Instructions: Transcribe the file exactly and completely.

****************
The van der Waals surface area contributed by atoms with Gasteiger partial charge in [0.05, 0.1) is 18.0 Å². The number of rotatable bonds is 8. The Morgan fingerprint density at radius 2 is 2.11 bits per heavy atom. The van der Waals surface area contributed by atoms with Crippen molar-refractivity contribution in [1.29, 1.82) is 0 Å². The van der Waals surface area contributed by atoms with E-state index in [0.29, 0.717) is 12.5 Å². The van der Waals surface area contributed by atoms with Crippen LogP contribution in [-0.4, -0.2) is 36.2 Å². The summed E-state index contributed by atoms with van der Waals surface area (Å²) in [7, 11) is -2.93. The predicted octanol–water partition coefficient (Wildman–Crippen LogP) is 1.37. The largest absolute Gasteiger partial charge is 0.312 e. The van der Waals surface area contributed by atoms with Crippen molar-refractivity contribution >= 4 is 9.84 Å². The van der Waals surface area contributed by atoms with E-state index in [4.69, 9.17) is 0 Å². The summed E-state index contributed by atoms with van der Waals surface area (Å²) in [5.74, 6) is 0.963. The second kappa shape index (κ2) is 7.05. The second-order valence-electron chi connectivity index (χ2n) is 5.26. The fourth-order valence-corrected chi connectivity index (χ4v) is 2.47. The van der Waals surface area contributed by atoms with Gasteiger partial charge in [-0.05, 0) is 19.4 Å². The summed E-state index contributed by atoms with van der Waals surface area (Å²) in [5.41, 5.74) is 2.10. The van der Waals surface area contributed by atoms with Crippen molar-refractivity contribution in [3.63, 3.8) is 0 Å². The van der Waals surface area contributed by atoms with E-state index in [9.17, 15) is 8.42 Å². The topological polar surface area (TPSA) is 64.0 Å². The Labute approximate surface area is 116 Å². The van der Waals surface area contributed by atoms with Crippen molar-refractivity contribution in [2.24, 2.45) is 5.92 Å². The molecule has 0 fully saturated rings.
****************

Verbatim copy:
The van der Waals surface area contributed by atoms with Gasteiger partial charge in [0.05, 0.1) is 18.0 Å². The number of rotatable bonds is 8. The Morgan fingerprint density at radius 2 is 2.11 bits per heavy atom. The van der Waals surface area contributed by atoms with Crippen molar-refractivity contribution in [1.29, 1.82) is 0 Å². The van der Waals surface area contributed by atoms with E-state index in [0.29, 0.717) is 12.5 Å². The van der Waals surface area contributed by atoms with Crippen LogP contribution in [-0.4, -0.2) is 36.2 Å². The summed E-state index contributed by atoms with van der Waals surface area (Å²) in [7, 11) is -2.93. The predicted octanol–water partition coefficient (Wildman–Crippen LogP) is 1.37. The largest absolute Gasteiger partial charge is 0.312 e. The van der Waals surface area contributed by atoms with Crippen molar-refractivity contribution >= 4 is 9.84 Å². The van der Waals surface area contributed by atoms with E-state index in [4.69, 9.17) is 0 Å². The summed E-state index contributed by atoms with van der Waals surface area (Å²) in [5.74, 6) is 0.963. The second kappa shape index (κ2) is 7.05. The second-order valence-electron chi connectivity index (χ2n) is 5.26. The fourth-order valence-corrected chi connectivity index (χ4v) is 2.47. The van der Waals surface area contributed by atoms with Gasteiger partial charge in [-0.05, 0) is 19.4 Å². The summed E-state index contributed by atoms with van der Waals surface area (Å²) in [5.41, 5.74) is 2.10. The van der Waals surface area contributed by atoms with Crippen molar-refractivity contribution in [3.63, 3.8) is 0 Å². The van der Waals surface area contributed by atoms with E-state index in [9.17, 15) is 8.42 Å². The topological polar surface area (TPSA) is 64.0 Å². The Labute approximate surface area is 116 Å². The van der Waals surface area contributed by atoms with Crippen molar-refractivity contribution in [2.24, 2.45) is 5.92 Å². The molecule has 0 fully saturated rings.